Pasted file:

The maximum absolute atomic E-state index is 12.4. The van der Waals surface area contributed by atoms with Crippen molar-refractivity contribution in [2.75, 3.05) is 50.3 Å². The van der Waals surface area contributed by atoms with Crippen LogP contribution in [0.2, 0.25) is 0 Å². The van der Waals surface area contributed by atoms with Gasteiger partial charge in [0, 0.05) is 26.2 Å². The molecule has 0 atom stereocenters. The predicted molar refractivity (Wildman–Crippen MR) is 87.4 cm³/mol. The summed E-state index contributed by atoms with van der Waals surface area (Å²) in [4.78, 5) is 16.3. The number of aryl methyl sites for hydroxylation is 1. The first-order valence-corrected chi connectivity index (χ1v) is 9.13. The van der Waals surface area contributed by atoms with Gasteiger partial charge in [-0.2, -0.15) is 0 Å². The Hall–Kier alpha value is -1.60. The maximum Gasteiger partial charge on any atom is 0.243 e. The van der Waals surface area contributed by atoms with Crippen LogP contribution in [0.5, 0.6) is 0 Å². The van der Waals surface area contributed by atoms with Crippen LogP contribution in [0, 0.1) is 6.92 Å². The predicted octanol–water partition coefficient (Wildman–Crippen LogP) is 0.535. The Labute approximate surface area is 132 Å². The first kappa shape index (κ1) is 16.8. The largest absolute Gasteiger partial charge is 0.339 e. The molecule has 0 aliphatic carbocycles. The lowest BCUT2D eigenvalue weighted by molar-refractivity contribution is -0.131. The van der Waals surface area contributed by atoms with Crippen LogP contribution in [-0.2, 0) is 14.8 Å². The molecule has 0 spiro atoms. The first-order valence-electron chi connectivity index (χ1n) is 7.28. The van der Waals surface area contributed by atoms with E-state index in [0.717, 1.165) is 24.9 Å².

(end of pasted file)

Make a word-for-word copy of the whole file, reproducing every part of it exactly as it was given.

The maximum absolute atomic E-state index is 12.4. The van der Waals surface area contributed by atoms with Crippen molar-refractivity contribution in [2.75, 3.05) is 50.3 Å². The van der Waals surface area contributed by atoms with Crippen LogP contribution in [0.2, 0.25) is 0 Å². The van der Waals surface area contributed by atoms with Gasteiger partial charge in [0, 0.05) is 26.2 Å². The molecule has 0 atom stereocenters. The predicted molar refractivity (Wildman–Crippen MR) is 87.4 cm³/mol. The summed E-state index contributed by atoms with van der Waals surface area (Å²) in [4.78, 5) is 16.3. The number of aryl methyl sites for hydroxylation is 1. The first-order valence-corrected chi connectivity index (χ1v) is 9.13. The van der Waals surface area contributed by atoms with Gasteiger partial charge in [-0.2, -0.15) is 0 Å². The Hall–Kier alpha value is -1.60. The maximum Gasteiger partial charge on any atom is 0.243 e. The van der Waals surface area contributed by atoms with Crippen LogP contribution in [0.5, 0.6) is 0 Å². The van der Waals surface area contributed by atoms with Crippen LogP contribution in [0, 0.1) is 6.92 Å². The predicted octanol–water partition coefficient (Wildman–Crippen LogP) is 0.535. The Labute approximate surface area is 132 Å². The first kappa shape index (κ1) is 16.8. The largest absolute Gasteiger partial charge is 0.339 e. The molecule has 0 aliphatic carbocycles. The lowest BCUT2D eigenvalue weighted by molar-refractivity contribution is -0.131. The van der Waals surface area contributed by atoms with Crippen LogP contribution in [-0.2, 0) is 14.8 Å². The molecule has 0 spiro atoms. The first-order valence-electron chi connectivity index (χ1n) is 7.28. The van der Waals surface area contributed by atoms with E-state index in [0.717, 1.165) is 24.9 Å².